403.Lest it be thought that these reflections indicate dissatisfaction with all those who addressed us on their petitions, we state that we have particularly appreciated the knowledge, commitment and contribution of many local representative groups, including parish councils and residents’ associations. Many who appeared before us clearly made huge efforts to persuade by succinctness, relevance and acute observation. We applaud their immensely hard work.

Conclusions

404.HS2 will profoundly transform this country’s railway network. It is right to have processes—albeit they should be proportionate—to allow those adversely affected to voice their concerns and complaints and seek design improvements and redress. The task of dealing with nearly 2,600 petitions (of which nearly 1,600 were heard) was a challenging one for the Committee and its staff. It required many sitting hours, much behind-the-scenes negotiating, a degree of flexibility from petitioners on appearance dates, and a great deal of work from them in grouping their cases and in researching and presenting arguments. In many cases, there has been a substantial financial cost in preparing submissions, as well as an emotional cost. We are grateful to all those whose efforts helped achieve the task within a period that ensured fair scrutiny.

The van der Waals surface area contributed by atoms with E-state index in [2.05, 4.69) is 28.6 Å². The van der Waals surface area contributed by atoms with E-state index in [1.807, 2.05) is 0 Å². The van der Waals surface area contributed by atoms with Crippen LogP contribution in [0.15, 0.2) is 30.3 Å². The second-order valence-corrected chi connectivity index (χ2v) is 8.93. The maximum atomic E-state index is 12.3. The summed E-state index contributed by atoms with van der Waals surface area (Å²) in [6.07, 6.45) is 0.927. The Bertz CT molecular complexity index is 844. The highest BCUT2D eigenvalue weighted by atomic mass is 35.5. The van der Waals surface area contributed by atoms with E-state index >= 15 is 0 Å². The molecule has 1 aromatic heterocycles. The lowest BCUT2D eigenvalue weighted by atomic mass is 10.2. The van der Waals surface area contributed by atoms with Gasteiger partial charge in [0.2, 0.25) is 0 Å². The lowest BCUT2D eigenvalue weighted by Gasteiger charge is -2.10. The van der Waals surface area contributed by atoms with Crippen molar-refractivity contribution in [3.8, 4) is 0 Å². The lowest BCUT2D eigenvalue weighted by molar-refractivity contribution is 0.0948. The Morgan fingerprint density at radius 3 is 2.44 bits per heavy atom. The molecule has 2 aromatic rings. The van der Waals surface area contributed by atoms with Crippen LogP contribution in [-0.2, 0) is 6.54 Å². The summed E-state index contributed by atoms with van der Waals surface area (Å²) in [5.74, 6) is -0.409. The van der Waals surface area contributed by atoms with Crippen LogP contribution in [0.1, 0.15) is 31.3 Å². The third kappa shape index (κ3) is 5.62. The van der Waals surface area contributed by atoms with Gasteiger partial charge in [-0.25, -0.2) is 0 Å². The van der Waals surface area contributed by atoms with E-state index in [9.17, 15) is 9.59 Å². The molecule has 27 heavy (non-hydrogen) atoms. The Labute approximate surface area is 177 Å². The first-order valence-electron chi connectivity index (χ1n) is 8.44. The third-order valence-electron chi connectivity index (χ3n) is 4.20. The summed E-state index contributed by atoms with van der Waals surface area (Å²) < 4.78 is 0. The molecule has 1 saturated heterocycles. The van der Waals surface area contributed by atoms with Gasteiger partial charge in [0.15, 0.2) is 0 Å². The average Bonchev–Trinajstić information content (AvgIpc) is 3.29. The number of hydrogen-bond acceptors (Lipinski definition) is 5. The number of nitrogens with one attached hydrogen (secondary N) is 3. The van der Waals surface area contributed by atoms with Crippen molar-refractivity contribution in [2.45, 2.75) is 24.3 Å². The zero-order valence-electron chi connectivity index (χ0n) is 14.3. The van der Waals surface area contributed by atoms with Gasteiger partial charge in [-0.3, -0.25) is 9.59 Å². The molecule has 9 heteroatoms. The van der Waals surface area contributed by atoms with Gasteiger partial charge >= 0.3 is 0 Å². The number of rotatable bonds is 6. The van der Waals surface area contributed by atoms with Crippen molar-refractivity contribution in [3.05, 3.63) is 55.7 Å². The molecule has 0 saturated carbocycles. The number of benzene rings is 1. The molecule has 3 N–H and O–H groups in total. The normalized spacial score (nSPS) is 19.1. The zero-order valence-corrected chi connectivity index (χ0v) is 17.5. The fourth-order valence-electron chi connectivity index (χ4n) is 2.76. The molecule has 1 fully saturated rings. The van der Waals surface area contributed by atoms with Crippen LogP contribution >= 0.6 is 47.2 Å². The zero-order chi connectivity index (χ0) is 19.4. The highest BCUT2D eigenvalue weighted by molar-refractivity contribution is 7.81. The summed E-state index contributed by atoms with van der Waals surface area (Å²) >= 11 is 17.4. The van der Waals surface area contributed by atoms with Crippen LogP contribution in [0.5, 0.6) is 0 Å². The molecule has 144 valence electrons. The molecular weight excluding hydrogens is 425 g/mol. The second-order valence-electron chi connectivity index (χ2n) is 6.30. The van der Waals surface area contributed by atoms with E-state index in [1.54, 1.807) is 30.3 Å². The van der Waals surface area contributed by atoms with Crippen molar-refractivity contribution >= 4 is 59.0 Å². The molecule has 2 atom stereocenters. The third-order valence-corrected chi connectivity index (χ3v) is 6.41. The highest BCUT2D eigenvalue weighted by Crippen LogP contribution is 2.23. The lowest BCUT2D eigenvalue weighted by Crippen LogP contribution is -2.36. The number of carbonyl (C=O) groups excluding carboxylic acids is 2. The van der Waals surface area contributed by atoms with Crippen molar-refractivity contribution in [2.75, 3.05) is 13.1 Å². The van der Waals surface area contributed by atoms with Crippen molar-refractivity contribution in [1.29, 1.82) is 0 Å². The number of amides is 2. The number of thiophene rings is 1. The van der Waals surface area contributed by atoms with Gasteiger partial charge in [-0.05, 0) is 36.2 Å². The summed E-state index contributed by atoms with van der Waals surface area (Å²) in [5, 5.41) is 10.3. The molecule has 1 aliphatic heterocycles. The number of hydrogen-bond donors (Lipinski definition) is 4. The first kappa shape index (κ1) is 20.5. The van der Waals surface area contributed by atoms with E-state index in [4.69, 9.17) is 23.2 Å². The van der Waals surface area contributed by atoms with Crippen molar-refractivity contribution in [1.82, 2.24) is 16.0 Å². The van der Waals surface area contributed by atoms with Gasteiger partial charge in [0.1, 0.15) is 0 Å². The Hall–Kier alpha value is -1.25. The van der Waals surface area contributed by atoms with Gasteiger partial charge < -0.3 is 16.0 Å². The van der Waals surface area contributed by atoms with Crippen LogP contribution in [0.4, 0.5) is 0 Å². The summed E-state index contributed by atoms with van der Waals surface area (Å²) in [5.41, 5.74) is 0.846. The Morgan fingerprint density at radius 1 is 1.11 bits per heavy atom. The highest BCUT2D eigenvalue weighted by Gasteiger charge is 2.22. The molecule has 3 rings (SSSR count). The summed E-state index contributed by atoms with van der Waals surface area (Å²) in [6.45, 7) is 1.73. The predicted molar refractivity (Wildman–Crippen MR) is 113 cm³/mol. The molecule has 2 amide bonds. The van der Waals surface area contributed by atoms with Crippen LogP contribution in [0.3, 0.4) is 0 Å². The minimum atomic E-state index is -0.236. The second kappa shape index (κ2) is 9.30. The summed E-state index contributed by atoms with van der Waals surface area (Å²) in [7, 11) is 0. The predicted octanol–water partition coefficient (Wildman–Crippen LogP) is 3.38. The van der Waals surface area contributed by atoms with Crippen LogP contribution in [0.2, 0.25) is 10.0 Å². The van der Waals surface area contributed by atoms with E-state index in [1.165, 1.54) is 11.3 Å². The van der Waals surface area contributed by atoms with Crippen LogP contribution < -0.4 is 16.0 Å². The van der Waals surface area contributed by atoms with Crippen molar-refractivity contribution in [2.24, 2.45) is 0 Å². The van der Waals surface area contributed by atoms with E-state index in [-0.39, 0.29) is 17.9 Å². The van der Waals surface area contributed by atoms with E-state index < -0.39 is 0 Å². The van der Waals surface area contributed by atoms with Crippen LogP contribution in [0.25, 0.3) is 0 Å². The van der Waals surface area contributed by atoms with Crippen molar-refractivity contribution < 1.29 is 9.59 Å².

405.We wanted to see a fairer, broader and more efficient compensation system for those affected by the proposed railway. Through the efforts of parliamentary colleagues, petitioners and others, we heard of some severe difficulties with compensation and shortcomings in the available schemes. We recognise that we will not have satisfied those who wanted radically different compensation structures, but the modifications we have prompted should go a long way toward achieving a more just and appropriate framework.

406.There may be better ways for the scrutiny process to operate in future. We have suggested some. We invite those concerned, including colleagues in the Lords who will undertake a similar task to ours, to reflect on them. As far as our own task is concerned, we have endeavoured always to be sympathetic, even when we did not agree that we should intervene. Where we believed there was unfairness or scope for sensible improvement, we directed change. We believe the proposed railway will be a better one thanks to the improvements and compromises that the select committee process has brought about. The Bill goes forward for further consideration and for decisions by this House and the House of Lords.



75 See the environment section of the route-wide chapter

76 The Committee on the Channel Tunnel Rail Link Bill heard some 260 petition cases of 993 deposited. The Committee on the Channel Tunnel Bill heard some 660 from 4,835 deposited.

77 Report of the Committee on Hybrid Bills (Procedure in Committee), HC 191, 1947–48




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Prepared 29 February 2016